While Adam Sandler can occasionally pull off the odd surprise – his turn in the Safdie brother’s upcoming Uncut Gems could be good – his Netflix offerings have been subpar, even by his standards and Murder Mystery, co-starring Jennifer Aniston, hasn’t bucked the trend. However, there’s a trilogy of films which feature Sandler in the lead that are not only entertaining for the kiddies, but for the parents as well.
Initially, the idea of Sandler returning to the world of animation didn’t quicken pulses. His previous endeavour in that world – 2002’s ill-received Eight Crazy Nights – was a joyless affair, but 2012’s Hotel Transylvania was a delight. Lending his voice talents to proceedings along with regular collaborators from his Happy Madison Productions empire: Kevin James, David Spade and Steve Buscemi – Sandler makes a surprisingly good Dracula. He uses that familiar Bela Lugosi affectation, yet brings a real warmth to it.
In all three films, Dracula is the proprietor of the titular Romanian getaway, which offers relaxation and sanctuary for ghouls and monsters of all shapes and sizes. Humans are initially thought to be the monsters, but that misconception is shattered when Dracula’s daughter Mavis meets and falls in love with human backpacker Jonathan (voiced by Andy Samberg) and the sequels act as a natural progression of the main characters and their world. 2015’s Hotel Transylvania 2 explores the trials of parenthood with Dracula becoming a grandfather – and slips in a fun turn by Mel Brooks as Vlad, the count’s own, elderly father – while 2018’s Hotel Transylvania 3: Summer Vacation is pretty self-explanatory.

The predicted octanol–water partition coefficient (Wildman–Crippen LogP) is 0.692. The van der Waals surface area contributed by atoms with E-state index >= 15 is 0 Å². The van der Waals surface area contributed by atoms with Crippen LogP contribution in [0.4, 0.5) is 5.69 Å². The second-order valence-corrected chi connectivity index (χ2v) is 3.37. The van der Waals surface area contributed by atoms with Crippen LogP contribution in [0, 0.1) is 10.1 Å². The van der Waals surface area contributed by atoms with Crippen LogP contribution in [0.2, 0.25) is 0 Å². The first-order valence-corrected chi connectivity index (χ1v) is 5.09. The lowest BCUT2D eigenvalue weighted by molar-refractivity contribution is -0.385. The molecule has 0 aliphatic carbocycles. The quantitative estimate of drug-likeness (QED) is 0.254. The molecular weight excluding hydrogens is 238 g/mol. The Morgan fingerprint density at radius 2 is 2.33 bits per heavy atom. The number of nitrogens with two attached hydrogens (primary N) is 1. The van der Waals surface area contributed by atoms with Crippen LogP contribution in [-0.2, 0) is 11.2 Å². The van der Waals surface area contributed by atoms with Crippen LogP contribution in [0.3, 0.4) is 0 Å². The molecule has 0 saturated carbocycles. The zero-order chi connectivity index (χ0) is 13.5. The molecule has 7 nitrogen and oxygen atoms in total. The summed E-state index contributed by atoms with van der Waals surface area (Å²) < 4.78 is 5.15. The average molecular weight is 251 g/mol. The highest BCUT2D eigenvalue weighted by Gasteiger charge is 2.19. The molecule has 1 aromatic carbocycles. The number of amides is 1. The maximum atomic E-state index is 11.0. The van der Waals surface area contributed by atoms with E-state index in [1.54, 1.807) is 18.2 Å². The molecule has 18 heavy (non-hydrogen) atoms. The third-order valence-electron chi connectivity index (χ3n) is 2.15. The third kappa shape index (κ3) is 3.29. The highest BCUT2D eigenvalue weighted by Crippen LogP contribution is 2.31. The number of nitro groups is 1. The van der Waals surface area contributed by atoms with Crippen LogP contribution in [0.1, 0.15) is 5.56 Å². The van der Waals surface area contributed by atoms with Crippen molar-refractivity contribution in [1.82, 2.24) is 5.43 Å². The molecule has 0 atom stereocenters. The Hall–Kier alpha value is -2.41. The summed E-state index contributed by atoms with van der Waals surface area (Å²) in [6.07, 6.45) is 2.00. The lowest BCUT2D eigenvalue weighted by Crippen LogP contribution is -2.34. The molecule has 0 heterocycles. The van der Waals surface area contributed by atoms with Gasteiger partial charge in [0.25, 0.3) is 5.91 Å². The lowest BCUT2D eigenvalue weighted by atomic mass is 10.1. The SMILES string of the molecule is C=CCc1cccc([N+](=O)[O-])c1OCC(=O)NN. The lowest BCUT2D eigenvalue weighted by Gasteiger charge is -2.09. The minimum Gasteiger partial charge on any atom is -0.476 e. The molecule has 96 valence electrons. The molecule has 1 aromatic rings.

What ultimately marks Hotel Transylvania out as quality family entertainment is the work from famed Soviet-born animation director Genndy Tartakovsky, who cut his teeth on such iconic kid’s shows such as Samurai Jack and The Powerpuff Girls. He brings dynamism to the animation, and the first film’s script is by Sandler collaborator Robert Smigel and Britain’s own Peter Baynham, a veteran of Chris Morris’ TV work and co-writer of Borat (2006). You can almost pick out who was tasked with providing the darker moments of humour, and the one who was in charge of delivering the requisite syrupy, audience-friendly platitudes (Sandler actually contributes to second film).
The three films are never less than thoroughly entertaining, and Tartakovsky gets some great comedic mileage out of his central figures. Another of those fun horror archetypes in Dracula’s inner circle of chums is the excitable Murray the Mummy, voiced in the first film by Cee Lo Green and the subsequent offerings by Keegan-Michael Key. The Hotel Transylvania series is proof that relinquishing creative control to an expert in the chosen medium can yield much more successful results.
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